Please take some time to learn about these amazing volunteers.
Planning to visit the Cibola? Now you can purchase your day use pass on line! Save the hassle of finding cash for the fee envelope and instead purchase a digital pass through our partner, Recreation.gov. This pass can be used for all sites that charge a day use fee on Sandia Ranger District, and at Lake McClellan on Black Kettle Ranger District. Purchase your pass ahead of time or directly at the site when you visit; your license plate will be used to verify your purchase.
The Forest Service released the final rule for managing recreational off-highway vehicle (OHV) use on the national forests and grasslands in November 2005. The rule provides a framework for each national forest to identify and designate roads, trails, and areas suitable for motorized use. It also prohibits use of motor vehicles off the designated system. The rule was developed to address the threat of unmanaged motorized recreation to the health of the nation's national forests and grasslands.
The Cibola is one of eight early adopter forests completing forest plan revision using the 2012 Planning Rule for the Sandia, Mt. Taylor, Magdalena, and Mountainair Ranger Districts.
Continuing the strong emphasis that has been placed on public engagement throughout this rule-making effort, the USDA formed a Federal Advisory Committee to advise the Secretary and the Chief on implementation of the final planning rule. Click here for more information.
The 2012 Planning Rule Proposed Directives have been released.
The Cibola National Forest and National Grasslands wishes Smokey Bear a very happy birthday! The orphaned black bear cub that became a living symbol was found on the Lincoln National Forest, our neighbor to the south. We feel a particularly close connection to Smokey Bear and his message of fire-prevention. While we celebrate 75 years of Smokey Bear as an integral part of the nation’s popular culture, let’s take a look back at his captivating story!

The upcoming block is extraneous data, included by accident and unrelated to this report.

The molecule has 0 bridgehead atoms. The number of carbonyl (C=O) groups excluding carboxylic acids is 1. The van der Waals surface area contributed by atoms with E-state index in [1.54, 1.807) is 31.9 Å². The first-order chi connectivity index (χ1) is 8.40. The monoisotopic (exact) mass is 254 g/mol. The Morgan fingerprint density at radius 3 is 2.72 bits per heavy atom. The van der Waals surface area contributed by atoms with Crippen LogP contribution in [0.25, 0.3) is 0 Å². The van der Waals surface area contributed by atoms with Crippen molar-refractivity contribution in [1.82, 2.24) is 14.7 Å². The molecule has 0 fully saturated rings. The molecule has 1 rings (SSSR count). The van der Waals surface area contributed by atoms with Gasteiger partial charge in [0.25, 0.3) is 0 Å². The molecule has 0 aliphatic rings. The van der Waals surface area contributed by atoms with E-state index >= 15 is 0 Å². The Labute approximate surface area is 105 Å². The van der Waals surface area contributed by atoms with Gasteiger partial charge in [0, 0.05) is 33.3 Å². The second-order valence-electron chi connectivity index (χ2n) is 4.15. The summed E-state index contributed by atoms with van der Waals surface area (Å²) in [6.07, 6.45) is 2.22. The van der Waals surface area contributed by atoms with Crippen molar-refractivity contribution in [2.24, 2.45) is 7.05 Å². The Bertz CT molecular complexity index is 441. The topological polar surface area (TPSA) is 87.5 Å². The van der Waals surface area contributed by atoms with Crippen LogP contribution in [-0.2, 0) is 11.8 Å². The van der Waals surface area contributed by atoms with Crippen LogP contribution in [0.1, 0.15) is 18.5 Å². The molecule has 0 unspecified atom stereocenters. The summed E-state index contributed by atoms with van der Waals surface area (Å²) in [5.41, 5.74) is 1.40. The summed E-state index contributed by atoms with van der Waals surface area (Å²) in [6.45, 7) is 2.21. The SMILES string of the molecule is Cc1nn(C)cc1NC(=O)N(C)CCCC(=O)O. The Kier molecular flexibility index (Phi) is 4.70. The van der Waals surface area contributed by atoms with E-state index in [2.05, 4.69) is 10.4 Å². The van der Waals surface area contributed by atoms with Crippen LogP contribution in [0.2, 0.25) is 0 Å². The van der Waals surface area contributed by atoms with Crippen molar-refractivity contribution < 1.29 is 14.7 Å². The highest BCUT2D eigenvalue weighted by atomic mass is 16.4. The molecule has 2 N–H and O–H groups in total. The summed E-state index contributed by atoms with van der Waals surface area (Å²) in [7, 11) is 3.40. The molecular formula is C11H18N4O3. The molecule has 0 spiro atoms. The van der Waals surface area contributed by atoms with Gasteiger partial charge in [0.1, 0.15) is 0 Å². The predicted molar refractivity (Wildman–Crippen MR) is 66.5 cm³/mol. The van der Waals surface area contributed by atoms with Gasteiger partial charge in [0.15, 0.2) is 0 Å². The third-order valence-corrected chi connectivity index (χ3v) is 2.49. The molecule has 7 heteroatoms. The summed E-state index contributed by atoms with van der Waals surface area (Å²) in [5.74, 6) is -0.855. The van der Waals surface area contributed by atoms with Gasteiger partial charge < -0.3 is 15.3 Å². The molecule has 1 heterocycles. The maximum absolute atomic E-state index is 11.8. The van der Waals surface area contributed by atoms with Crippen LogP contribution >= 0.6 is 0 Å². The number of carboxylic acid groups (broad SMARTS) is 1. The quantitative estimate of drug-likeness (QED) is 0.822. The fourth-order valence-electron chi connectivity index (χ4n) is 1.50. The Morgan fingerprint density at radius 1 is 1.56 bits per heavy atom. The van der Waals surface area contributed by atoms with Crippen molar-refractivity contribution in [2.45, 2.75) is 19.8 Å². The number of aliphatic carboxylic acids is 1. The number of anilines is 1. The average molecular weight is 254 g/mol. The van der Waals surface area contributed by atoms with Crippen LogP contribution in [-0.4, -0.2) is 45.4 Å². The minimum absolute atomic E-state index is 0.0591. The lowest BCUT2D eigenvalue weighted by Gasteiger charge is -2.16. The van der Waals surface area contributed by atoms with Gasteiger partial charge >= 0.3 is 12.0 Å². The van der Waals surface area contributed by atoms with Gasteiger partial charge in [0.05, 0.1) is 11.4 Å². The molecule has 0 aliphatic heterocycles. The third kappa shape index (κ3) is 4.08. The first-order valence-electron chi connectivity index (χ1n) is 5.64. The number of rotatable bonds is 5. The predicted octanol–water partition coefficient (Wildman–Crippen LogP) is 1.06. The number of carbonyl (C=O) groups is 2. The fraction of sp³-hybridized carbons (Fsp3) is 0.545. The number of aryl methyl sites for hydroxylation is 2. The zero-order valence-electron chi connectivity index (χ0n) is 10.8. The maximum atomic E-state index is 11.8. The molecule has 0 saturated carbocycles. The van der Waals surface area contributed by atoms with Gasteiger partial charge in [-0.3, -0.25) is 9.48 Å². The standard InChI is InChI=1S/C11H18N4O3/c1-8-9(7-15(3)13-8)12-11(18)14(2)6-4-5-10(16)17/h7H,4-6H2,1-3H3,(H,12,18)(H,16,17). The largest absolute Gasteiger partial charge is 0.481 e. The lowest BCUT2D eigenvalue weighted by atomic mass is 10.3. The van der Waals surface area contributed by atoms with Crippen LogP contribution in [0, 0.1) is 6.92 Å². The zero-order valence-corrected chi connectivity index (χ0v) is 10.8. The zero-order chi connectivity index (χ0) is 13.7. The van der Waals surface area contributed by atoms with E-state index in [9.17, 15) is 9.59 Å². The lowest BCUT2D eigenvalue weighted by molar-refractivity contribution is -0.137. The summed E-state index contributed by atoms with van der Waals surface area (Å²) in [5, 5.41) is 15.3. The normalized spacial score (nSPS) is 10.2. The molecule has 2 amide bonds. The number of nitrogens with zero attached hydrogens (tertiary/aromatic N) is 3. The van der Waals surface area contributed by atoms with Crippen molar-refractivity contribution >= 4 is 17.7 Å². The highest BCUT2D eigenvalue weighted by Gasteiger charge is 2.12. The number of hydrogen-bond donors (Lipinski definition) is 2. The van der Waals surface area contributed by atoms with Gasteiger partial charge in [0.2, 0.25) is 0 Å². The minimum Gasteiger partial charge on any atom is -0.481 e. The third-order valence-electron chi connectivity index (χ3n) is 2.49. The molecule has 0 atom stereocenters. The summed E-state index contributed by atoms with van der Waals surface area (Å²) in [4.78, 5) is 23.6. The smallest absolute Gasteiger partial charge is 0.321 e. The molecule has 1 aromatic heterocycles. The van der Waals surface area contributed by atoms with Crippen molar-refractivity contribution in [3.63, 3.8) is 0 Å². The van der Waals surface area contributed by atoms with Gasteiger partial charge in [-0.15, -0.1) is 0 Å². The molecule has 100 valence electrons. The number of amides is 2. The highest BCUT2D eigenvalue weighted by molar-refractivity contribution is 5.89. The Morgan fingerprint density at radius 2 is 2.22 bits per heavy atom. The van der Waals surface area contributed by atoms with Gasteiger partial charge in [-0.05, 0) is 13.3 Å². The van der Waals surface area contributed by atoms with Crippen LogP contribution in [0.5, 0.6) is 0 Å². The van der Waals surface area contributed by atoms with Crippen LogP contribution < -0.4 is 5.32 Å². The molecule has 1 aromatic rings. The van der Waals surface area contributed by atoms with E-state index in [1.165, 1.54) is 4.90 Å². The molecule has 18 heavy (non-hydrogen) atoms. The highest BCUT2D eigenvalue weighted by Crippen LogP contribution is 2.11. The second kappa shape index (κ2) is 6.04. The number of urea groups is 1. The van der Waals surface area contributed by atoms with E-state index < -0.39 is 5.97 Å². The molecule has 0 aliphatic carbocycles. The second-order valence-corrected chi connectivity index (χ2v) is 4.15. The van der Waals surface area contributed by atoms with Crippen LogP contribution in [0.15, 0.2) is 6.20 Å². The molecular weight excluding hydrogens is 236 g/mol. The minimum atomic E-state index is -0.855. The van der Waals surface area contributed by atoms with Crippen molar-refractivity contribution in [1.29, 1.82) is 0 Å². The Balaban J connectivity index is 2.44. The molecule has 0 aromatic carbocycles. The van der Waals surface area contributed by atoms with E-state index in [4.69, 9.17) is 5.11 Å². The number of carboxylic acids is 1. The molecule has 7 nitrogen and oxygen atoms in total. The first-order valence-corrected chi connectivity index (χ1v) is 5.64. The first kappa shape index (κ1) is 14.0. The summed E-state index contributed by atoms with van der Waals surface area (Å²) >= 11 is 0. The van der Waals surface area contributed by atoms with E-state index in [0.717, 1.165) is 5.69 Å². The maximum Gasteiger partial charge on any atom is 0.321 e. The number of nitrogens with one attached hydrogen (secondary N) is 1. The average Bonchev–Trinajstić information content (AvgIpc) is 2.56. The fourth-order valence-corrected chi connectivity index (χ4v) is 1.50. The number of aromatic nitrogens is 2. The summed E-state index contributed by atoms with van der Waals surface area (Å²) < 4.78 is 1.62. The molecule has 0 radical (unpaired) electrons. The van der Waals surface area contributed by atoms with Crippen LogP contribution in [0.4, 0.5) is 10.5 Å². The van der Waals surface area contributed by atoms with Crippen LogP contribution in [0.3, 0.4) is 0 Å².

The Cibola National Forest and National Grasslands (Cibola) is revising its 1985 Land and Resource Management Plan for the Sandia, Mountainair, Magdalena, and Mt. Taylor Ranger Districts. Find out where we are in the process and how to get involved.
The Travel Analysis Process (TAP) is a planning tool to be used to identify opportunities for the national forest transportation system to meet current and future management objectives and to provide information that allows integration of ecological, social, and economic concerns into future decisions. The TAP individually analyzed each of the National Forest System roads, using the associated risks and benefits, and resulted in a matrix to be used as part of future road system decisions. The TAP is not a signed decision document but is rather a set of recommended changes to the forest transportation system.
The Cibola National Forest and National Grasslands elected to conduct this analysis on a district level. There are 6 TAPs, one for each district, presented below. The maps show the district roads separated into the categories of “likely needed” and “likely not needed,” from the TAP analysis.